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i'm modifying the ServerFactory's buildProtocol method, basically the factory listens in at port 11000 and 12000, and I have two protocols, one for port each port. I'm trying to retrieve the port that the client used to listen in so that I can instantiate the correct protocol.

ex. client listens in at port 11000, protocol 1 is instantiated. client listens in at port 12000, protocol 2 is instantiated.

i think this can be only done in the buildProtocol stage, is there a way to determine which port was used to connect? the address parameter used by buildProtocol is the client address, I need the server port.

pseudo code:

def buildProtocol(self, address):
  if address connects at port 11000:
    proto = TransformProtocol()
    proto = TransformProtocol2()
  proto.factory = self
  return proto
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A small example would be helpful since it's hard to visualize your issue. It's also a little confusing when you say "ex. client listens at port 11000..." Do you mean the server (generally, servers are doing the listening)? –  Gerrat Nov 23 '10 at 0:05
hey gerrat, yeah the server is listening in at 11000 and 12000. what i would like to do is have separate protocols for each port. for example, protocol1 at port 11000 will capitalize all the text that the client sends, while protocol2 at port 12000 will transform all the text that the client sends to lowercase.. so basically there is one factory instance, but two different protocols for each of the two ports. –  momo Nov 23 '10 at 0:12
Protocols are completely unrelated to ports. You should subclass your Factory to have two classes with different functionality. Then bind them to ports as you desire. –  Jochen Ritzel Nov 23 '10 at 0:25
it's an exercise from a twisted tutorial, otherwise i'd just have two factory instances each with a different protocol and it would be done. –  momo Nov 23 '10 at 5:22
How one factory instance can listen two ports? Can you give link for this exercise? Thnx –  Anatoly Orlov Nov 23 '10 at 23:02

1 Answer 1

I think, you may need to use Twisted services: link text

You code become something like:

from twisted.application import internet, service
from twisted.internet import protocol, reactor
from twisted.protocols import basic

class UpperCaseProtocol(basic.LineReceiver):
    def lineReceived(self, line):
        self.transport.write(line.upper() + '\r\n')

class LowerCaseProtocol(basic.LineReceiver):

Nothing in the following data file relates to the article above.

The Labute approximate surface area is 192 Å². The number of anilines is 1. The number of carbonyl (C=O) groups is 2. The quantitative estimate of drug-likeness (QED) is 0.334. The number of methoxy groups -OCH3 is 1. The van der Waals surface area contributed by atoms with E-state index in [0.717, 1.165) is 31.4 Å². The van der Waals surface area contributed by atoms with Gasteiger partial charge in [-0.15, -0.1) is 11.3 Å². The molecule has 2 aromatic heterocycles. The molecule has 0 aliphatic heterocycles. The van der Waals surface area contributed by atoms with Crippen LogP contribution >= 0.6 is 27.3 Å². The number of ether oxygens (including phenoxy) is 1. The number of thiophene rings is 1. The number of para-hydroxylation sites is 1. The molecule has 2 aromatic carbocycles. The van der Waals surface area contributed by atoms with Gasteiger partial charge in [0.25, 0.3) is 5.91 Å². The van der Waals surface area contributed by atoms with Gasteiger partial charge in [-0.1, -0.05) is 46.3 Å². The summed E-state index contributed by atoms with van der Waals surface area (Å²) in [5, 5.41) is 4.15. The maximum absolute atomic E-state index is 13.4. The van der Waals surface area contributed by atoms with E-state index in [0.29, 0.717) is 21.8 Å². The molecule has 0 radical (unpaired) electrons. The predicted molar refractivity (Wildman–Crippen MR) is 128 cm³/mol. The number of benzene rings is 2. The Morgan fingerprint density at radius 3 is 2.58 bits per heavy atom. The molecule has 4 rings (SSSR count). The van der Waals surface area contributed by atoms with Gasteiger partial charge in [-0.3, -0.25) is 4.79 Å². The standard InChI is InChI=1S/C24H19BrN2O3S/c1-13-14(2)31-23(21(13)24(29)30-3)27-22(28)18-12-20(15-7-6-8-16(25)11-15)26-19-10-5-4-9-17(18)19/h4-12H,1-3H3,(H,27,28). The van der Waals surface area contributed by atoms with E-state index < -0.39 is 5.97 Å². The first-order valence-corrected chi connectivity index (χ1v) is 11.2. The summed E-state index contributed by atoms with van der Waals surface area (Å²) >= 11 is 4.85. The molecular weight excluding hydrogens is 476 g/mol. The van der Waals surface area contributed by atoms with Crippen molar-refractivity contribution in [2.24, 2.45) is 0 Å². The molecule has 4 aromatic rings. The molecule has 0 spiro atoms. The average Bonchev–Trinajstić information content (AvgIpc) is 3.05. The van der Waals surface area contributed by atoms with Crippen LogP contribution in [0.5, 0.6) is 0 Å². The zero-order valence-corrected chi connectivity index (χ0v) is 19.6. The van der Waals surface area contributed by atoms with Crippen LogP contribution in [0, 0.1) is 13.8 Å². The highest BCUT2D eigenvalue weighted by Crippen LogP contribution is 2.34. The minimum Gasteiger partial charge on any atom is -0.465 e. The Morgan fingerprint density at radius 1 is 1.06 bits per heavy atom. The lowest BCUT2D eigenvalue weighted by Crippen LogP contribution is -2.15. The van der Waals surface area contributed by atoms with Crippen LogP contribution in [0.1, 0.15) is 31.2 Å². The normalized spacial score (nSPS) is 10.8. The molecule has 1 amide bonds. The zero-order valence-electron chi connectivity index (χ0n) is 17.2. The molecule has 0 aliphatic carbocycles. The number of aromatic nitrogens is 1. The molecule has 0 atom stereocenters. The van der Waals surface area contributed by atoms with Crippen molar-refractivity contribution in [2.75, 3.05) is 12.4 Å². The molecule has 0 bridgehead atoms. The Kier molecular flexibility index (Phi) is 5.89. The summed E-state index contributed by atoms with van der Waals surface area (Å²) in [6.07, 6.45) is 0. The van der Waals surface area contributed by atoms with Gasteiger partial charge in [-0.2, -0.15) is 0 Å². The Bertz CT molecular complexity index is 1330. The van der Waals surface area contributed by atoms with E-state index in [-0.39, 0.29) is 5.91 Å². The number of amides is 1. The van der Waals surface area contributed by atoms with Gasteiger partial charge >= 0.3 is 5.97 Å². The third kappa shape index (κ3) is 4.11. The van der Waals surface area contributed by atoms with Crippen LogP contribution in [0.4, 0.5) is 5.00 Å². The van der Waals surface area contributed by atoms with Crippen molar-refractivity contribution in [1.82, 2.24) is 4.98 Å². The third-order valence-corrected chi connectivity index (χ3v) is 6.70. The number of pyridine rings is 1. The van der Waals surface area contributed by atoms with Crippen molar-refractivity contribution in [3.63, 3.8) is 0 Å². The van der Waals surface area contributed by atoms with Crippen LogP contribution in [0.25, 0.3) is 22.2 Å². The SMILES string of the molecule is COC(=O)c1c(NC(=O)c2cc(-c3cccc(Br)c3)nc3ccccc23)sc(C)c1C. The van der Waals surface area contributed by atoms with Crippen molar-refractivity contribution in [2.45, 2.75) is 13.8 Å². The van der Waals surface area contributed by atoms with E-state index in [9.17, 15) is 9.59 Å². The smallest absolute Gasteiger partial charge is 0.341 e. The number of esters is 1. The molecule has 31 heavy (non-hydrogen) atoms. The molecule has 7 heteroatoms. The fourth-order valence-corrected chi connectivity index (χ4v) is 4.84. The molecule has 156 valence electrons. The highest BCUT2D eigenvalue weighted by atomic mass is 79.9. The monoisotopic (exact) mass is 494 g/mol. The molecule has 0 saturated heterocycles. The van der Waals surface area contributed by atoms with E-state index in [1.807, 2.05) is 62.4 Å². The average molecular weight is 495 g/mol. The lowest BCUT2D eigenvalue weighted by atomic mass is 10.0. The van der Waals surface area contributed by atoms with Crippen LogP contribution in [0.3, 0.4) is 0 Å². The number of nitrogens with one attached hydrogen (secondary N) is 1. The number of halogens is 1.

def lineReceived(self, line):
        self.transport.write(line.lower() + '\r\n')

class LineCaseService(service.Service):

    def getFactory(self, p):
        f = protocol.ServerFactory()
        f.protocol = p
        return f

application = service.Application('LineCase')
f = LineCaseService()

serviceCollection = service.IServiceCollection(application)

But, here we have two factory instances.

share|improve this answer
anatoly, exercise number 3: krondo.com/?p=2101 –  momo Nov 24 '10 at 18:03
Krondo introduction to asynchronous programming is great, but, I think, my solution is more clear and Twisted's-style. Protocol is the proper place for specific data manipulatin logic (upper, lower). A Factory is the proper place for data that you want to make available to the protocol instances, since the protocol instances are garbage collected when the connection is closed. Try to run this example: twistd -y server.tac (the name of example file), telnet localhost 11000 –  Anatoly Orlov Nov 24 '10 at 18:55
You may also read gread Twisted tutorial "Twisted From Scratch": twistedmatrix.com/documents/current/core/howto/tutorial/… –  Anatoly Orlov Nov 24 '10 at 18:59
exercise number 3: "Use the same instance of the TransformService for both." Author mean service, not a Factory. –  Anatoly Orlov Nov 24 '10 at 20:52
LineCaseService implements neither startService nor stopService, and is never added to the service hierarchy. For that matter, its getFactory method never refers to self. There's no reason for it to be a service; in fact, there's no reason that it isn't just a global getFactory function, with no state. –  Glyph Dec 5 '10 at 22:18

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